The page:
The content in this collection is available only to Washington University in St. Louis users. Other users may be able to request a copy through their institution's Interlibrary Loan. Please direct questions to .
Date of Award
Restricted Access Dissertation
Doctor of Philosophy (PhD)
This study investigates how images of saints, suppressed in Protestant England since the sixteenth-century Reformation, returned to popularity in the nineteenth century, entangling femininity in metaphors of sainthood and providing sites upon which Victorians waged wars over issues of gender. A first chapter investigates the appearance of saints in diverse Victorian cultural forms, including painting, architecture, gardens, stained glass, poetry, prose and prose fiction. It interrogates the history, rhetorical power, and literary contributions of hagiography, and claims that the way saints became linked with femininity was a peculiarity of the Victorian era. The next three chapters read how saints worked to construct femininity in three Victorian classics: Christina Rossetti's Goblin Market , Charlotte Bronte's Villette , and George Eliot's Middlemarch. Looking at both lives and letters, these chapters demonstrate how the authors used saints to organize and unify their works in ways that protested and revised the hagiographic self-fashioning domestic ideology prescribed as scripts for Victorian women. These chapters enlist Melanie Klein's theories of the paranoid-schizoid and depressive positions to explain splitting as a defense that at least partially resulted in the sexism Christina Rossetti, Charlotte Bronte, and George Eliot endured as women and to provide insight into what each author's saint writing expressed about her experience. Julia Kristeva's Kleinian elaborations are also used to translate Villette 's depiction of melancholia as at least partly a consequence of the segregation of Victorian women. An afterward traces the image of the woman as saint in late Victorian and Edwardian literature as it waned as domestic paragon and emerged as Saint Joan of Arc, the primary symbol of British female suffrage. It claims the works of literature Rossetti, Bronte, and Eliot wrote helped to forge women's political solidarity, foster desire for mutuality with men, and stimulate demand for full citizenship that arrived as first wave feminism. The study concludes that although cultural interpellation and self fashioning are intertwined processes, in creating new fantasies of womanhood, Victorian writers changed womanhood itself.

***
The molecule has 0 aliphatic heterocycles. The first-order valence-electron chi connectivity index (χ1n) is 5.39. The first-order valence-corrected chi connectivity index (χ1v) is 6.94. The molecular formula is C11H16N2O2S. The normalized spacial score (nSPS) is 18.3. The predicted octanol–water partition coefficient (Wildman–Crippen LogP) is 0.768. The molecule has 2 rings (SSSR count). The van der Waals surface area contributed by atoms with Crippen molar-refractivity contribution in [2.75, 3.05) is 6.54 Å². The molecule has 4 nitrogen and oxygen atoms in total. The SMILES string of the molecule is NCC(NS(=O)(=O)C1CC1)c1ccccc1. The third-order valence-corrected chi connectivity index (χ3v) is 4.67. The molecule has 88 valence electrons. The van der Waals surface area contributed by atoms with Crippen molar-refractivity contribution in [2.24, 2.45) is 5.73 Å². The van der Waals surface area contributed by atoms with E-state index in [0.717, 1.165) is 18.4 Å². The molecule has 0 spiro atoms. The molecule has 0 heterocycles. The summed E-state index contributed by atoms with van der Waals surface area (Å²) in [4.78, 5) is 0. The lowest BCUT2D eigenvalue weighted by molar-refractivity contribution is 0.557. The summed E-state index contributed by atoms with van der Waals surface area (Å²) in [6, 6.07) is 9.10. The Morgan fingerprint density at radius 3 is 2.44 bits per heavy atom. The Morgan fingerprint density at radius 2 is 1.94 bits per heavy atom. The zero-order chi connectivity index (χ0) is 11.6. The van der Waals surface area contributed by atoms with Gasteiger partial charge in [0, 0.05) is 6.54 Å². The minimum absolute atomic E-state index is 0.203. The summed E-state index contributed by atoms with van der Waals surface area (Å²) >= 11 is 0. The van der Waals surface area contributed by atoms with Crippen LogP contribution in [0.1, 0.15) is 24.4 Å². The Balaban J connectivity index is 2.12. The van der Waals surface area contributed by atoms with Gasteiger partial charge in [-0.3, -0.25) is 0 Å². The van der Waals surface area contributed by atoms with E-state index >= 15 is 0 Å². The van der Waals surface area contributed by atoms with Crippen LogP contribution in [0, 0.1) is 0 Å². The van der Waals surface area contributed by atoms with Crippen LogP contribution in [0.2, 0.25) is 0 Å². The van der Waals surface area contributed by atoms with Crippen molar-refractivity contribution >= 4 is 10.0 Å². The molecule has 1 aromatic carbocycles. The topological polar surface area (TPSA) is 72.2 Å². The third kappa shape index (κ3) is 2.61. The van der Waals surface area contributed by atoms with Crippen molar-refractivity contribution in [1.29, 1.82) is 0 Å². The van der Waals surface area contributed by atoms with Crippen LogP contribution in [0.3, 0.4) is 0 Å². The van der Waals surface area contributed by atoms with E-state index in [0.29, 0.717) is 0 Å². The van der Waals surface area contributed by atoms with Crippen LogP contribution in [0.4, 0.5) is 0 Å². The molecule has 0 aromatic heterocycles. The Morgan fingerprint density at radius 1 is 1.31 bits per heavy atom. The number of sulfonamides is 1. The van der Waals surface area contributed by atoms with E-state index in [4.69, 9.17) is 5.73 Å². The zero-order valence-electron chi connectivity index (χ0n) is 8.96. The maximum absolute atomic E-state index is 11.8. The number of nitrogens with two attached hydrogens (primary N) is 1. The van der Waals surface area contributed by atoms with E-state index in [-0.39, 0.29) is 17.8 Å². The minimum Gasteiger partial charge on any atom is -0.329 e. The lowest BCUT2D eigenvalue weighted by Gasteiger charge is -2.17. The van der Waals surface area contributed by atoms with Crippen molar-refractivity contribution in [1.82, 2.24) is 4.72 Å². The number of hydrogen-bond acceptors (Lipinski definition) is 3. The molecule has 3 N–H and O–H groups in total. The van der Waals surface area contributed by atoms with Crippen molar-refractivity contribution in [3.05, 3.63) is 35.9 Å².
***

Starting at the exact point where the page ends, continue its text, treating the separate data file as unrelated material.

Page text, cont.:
Stiritz, Susan Ekberg, "Victorian Hagiography and Feminine Self-Fashioning" (2001). Retrospective Theses and Dissertations. 61.